Concrete has cemented its role in the affordable housing space but is criticised for not being ‘green’ enough.
By Warren Robertson
Much emphasis is put on the affordable housing sector to build homes in a sustainable way; everything from insulation to heating, bricks, plumbing and electricity are carefully planned to ensure that homes benefit residents and the environment.
However, one aspect that is often taken for granted in the affordable sector is concrete, which has been around for millennia.
The type of concrete that is most commonly used in our modern built environment was patented in the early 1800s by a bricklayer in England. Known as Portland cement this technique involves cooking limestone and clay in an oven and then grinding it to a powder to make ‘artificial stone’. This cement has helped build tens of thousands of buildings around the world from the Sydney Opera House in Australia to the Burj Khalifa in Dubai.
However, despite its ubiquitous presence, concrete’s environmental credentials are coming under increased scrutiny and the results are less than flattering.
It turns out that the production of Portland cement is one of the single most environmentally destructive activities that humanity involves itself in. The first step in the process is the quarrying of raw materials mainly limestone and clay, which are then crushed. This process creates airborne pollution in the form of dust and these ground materials are mixed with others such as iron ore or ash and are fed into huge, cylindrical kilns and heated to about 1 450C (2 640F). Usually this heat is provided by burning fossil fuels, most commonly coal. This process of ‘calcination’ splits the material into calcium oxide and CO2 and a new substance called clinker emerges as marble-sized grey balls. The clinker is cooled, ground and mixed with gypsum and limestone and this new cement is transported to ready-mix concrete companies. Each of these final steps requires more machinery and therefore more power.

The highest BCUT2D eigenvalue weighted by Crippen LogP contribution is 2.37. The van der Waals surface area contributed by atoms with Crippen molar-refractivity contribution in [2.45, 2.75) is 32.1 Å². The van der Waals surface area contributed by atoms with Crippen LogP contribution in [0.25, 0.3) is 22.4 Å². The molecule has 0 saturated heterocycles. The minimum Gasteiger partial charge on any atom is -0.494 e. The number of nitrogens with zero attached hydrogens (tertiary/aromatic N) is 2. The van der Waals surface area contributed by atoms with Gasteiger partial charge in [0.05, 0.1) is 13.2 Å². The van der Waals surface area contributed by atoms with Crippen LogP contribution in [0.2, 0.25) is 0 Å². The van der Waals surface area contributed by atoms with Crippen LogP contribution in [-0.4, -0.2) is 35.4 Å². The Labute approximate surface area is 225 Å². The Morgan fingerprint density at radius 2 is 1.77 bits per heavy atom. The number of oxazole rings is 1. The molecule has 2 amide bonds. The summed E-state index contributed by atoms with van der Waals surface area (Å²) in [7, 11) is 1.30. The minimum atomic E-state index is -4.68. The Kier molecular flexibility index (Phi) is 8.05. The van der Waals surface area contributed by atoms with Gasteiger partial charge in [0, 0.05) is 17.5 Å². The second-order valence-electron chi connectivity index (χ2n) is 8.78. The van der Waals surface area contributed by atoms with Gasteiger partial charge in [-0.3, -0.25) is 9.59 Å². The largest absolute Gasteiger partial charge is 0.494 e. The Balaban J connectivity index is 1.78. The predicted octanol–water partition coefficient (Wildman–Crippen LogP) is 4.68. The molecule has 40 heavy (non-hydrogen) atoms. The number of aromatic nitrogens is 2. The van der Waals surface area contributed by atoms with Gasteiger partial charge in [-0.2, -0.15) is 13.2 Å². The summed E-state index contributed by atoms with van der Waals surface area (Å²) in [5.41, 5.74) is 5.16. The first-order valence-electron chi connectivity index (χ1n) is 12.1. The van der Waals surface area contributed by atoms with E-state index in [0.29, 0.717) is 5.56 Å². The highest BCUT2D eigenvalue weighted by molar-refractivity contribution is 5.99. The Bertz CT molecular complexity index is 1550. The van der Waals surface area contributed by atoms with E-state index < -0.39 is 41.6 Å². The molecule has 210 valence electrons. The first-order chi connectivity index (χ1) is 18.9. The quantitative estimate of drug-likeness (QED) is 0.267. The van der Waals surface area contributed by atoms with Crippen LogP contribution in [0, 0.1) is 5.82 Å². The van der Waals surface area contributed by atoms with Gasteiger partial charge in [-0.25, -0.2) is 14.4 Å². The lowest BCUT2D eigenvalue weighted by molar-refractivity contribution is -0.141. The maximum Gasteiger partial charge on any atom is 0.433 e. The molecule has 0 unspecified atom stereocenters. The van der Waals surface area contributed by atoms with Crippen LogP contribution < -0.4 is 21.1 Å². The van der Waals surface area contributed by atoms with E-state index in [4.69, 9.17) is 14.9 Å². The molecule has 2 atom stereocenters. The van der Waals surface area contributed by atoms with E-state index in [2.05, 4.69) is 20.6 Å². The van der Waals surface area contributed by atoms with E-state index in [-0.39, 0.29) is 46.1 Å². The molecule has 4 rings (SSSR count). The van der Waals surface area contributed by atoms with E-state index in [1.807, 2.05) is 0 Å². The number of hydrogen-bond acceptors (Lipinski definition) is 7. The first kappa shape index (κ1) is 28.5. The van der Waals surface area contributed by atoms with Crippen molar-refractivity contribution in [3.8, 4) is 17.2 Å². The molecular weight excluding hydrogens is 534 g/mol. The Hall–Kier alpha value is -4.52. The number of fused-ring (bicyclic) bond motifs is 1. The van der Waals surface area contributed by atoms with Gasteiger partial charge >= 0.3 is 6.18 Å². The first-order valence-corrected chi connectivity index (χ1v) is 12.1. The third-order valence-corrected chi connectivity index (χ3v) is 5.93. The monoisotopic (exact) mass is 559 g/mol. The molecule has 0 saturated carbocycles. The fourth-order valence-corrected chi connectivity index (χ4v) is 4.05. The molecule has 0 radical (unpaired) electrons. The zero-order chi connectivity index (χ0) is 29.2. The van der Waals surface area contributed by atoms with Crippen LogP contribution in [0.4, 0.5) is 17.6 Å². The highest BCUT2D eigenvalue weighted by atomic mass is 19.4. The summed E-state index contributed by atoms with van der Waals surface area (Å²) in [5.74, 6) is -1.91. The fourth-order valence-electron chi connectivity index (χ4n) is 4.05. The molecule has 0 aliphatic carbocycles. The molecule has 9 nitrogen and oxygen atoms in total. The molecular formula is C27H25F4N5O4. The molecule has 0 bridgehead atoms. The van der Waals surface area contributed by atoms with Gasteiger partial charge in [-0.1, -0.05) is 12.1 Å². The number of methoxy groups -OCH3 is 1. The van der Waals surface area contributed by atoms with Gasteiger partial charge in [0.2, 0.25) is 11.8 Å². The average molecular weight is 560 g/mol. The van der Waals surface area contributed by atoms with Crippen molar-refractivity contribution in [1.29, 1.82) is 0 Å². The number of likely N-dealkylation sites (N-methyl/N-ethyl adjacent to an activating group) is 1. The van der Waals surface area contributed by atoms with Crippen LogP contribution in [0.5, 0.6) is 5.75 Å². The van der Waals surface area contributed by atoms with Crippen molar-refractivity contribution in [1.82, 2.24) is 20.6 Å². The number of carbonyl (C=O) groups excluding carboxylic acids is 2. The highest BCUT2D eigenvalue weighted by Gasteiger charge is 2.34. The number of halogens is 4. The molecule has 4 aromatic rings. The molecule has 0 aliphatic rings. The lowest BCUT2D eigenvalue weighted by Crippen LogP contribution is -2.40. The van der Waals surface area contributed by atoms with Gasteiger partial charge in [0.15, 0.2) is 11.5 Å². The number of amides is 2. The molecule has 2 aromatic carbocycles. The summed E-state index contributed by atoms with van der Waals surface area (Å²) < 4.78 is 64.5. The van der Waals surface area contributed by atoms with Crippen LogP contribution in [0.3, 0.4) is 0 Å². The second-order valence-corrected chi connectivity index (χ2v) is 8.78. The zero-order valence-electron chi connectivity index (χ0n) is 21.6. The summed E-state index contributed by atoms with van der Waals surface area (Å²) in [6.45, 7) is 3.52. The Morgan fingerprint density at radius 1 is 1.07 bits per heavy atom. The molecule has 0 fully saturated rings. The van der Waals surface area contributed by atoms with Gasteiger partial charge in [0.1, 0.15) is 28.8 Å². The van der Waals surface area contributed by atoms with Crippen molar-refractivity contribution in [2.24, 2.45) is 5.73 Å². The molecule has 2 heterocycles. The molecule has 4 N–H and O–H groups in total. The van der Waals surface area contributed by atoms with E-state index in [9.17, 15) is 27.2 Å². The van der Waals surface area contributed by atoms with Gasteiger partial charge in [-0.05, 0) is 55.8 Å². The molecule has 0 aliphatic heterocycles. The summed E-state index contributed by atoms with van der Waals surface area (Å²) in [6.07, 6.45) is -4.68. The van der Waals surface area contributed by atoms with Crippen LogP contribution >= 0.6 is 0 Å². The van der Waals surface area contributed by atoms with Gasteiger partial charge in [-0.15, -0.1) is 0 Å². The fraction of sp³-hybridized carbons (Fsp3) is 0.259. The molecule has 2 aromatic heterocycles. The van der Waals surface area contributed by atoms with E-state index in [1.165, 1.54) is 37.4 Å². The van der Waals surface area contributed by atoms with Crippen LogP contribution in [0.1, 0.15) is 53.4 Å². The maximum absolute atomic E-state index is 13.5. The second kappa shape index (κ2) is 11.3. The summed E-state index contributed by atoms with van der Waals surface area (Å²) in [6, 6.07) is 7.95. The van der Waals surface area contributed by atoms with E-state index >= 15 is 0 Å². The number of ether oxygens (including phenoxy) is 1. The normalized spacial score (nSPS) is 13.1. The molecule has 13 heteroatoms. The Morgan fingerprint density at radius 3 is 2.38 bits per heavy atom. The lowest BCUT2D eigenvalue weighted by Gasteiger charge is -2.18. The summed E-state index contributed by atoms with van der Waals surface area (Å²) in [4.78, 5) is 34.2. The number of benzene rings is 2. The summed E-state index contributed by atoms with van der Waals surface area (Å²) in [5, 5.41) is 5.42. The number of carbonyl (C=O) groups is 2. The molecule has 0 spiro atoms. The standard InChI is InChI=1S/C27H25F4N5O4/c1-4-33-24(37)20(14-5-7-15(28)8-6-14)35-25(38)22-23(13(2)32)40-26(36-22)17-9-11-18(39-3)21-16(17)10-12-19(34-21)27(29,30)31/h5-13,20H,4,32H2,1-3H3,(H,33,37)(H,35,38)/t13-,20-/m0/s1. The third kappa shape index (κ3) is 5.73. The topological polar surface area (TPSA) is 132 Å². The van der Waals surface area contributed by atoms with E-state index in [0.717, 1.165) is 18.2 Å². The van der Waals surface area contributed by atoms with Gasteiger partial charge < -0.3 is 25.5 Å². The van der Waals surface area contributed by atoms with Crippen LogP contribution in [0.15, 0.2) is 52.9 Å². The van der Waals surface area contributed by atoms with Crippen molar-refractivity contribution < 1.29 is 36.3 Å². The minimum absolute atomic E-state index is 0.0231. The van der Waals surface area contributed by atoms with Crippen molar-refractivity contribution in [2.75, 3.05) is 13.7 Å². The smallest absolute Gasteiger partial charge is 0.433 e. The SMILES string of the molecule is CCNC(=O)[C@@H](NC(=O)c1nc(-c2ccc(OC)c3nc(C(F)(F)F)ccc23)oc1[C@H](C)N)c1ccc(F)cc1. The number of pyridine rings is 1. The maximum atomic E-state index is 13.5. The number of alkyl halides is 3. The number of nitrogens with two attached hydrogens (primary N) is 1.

According to the Cement Sustainability Initiative (CSI) it takes 200kg of coal to make one metric ton of cement and about 300 to 400kg of cement is needed to produce one cubic metre of concrete. In 2010, China produced almost 1 868 million metric tons of cement, representing a whopping 10% of the nation’s total coal consumption.
Cement production has increased more than thirtyfold since 1950 and almost fourfold since 1990 alone. On his blog Bill Gates explains that between 2011 and 2013, China consumed 6.6 gigatons of concrete – that’s more than the 4.5 gigatons that the US has used in the entire 20th century.
In 2016 alone, world cement production generated around 2.2 billion tonnes of CO2, which is equivalent to 8% of the global total. More than half of that came from the calcination process.
Together with thermal combustion, 90% of the sector’s emissions could be attributed to the production of clinker.
China is far and away the leading producer of cement and according to a report by the Energy Analysis and Environmental Impacts Division at the Lawrence Berkeley National Laboratory 1.6 million Chinese citizens die each year from respiratory illnesses linked to small particulate matter emissions, of which 27% of deaths are related to cement production.
Excavating sand – a critical input for cement – adds to the environmental costs.
‘Most of the nearly 50 billion tons of sand and gravel mined or dredged every year is used to make concrete,’ according to Vince Beiser in his book, The World in a Grain: The Story of Sand and How it Transformed Civilization – that’s more than enough to blanket the entire country of France.
It’s an inconvenient truth and one that the industry is trying desperately to overcome. But the sector has made progress, improvements in the energy-efficiency of new plants and burning waste materials instead of fossil fuels has seen the average CO2 emissions per tonne of output fall by 18% over the past few decades, according to The Royal Institute of International Affairs based in London (more commonly known as Chatham House).
It’s a difficult task, however, says general manager for the Concrete Manufacturers Association Henry Cockroft.